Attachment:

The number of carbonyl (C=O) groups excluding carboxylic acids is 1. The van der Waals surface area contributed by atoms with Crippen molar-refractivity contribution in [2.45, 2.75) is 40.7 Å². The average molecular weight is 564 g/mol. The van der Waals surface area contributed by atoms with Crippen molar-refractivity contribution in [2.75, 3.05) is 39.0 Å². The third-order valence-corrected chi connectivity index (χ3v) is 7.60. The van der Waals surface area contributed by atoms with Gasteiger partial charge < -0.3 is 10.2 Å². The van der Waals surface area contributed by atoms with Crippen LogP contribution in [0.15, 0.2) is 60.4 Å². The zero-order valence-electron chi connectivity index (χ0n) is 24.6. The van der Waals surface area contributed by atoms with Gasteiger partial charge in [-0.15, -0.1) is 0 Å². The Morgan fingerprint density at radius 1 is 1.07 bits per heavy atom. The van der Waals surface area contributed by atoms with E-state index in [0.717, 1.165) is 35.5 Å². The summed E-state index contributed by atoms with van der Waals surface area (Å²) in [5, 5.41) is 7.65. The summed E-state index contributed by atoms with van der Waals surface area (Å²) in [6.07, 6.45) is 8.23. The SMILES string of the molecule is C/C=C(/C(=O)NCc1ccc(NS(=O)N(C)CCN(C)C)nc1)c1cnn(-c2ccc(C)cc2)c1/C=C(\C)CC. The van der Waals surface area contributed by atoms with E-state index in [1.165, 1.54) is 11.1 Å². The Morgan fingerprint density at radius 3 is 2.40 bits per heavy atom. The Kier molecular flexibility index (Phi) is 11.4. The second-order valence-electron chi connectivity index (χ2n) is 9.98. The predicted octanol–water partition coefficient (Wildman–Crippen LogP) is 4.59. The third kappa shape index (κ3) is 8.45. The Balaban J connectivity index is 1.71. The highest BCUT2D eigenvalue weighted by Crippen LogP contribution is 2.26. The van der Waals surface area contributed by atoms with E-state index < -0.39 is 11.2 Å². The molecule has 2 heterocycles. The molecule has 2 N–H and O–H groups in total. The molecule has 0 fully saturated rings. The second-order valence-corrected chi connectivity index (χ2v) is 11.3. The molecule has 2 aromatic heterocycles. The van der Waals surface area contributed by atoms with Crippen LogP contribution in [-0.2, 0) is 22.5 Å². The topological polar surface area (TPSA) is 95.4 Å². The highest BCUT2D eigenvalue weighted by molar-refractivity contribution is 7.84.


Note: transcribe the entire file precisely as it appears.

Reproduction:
The number of carbonyl (C=O) groups excluding carboxylic acids is 1. The van der Waals surface area contributed by atoms with Crippen molar-refractivity contribution in [2.45, 2.75) is 40.7 Å². The average molecular weight is 564 g/mol. The van der Waals surface area contributed by atoms with Crippen molar-refractivity contribution in [2.75, 3.05) is 39.0 Å². The third-order valence-corrected chi connectivity index (χ3v) is 7.60. The van der Waals surface area contributed by atoms with Gasteiger partial charge < -0.3 is 10.2 Å². The van der Waals surface area contributed by atoms with Crippen LogP contribution in [0.15, 0.2) is 60.4 Å². The zero-order valence-electron chi connectivity index (χ0n) is 24.6. The van der Waals surface area contributed by atoms with Gasteiger partial charge in [-0.15, -0.1) is 0 Å². The Morgan fingerprint density at radius 1 is 1.07 bits per heavy atom. The van der Waals surface area contributed by atoms with E-state index in [0.717, 1.165) is 35.5 Å². The summed E-state index contributed by atoms with van der Waals surface area (Å²) in [5, 5.41) is 7.65. The summed E-state index contributed by atoms with van der Waals surface area (Å²) in [6.07, 6.45) is 8.23. The SMILES string of the molecule is C/C=C(/C(=O)NCc1ccc(NS(=O)N(C)CCN(C)C)nc1)c1cnn(-c2ccc(C)cc2)c1/C=C(\C)CC. The van der Waals surface area contributed by atoms with E-state index in [1.165, 1.54) is 11.1 Å². The Morgan fingerprint density at radius 3 is 2.40 bits per heavy atom. The Kier molecular flexibility index (Phi) is 11.4. The second-order valence-electron chi connectivity index (χ2n) is 9.98. The predicted octanol–water partition coefficient (Wildman–Crippen LogP) is 4.59. The third kappa shape index (κ3) is 8.45. The Balaban J connectivity index is 1.71. The highest BCUT2D eigenvalue weighted by Crippen LogP contribution is 2.26. The van der Waals surface area contributed by atoms with E-state index < -0.39 is 11.2 Å². The molecule has 2 heterocycles. The molecule has 2 N–H and O–H groups in total. The molecule has 0 fully saturated rings. The second-order valence-corrected chi connectivity index (χ2v) is 11.3. The molecule has 2 aromatic heterocycles. The van der Waals surface area contributed by atoms with Crippen LogP contribution in [-0.2, 0) is 22.5 Å². The topological polar surface area (TPSA) is 95.4 Å². The highest BCUT2D eigenvalue weighted by molar-refractivity contribution is 7.84.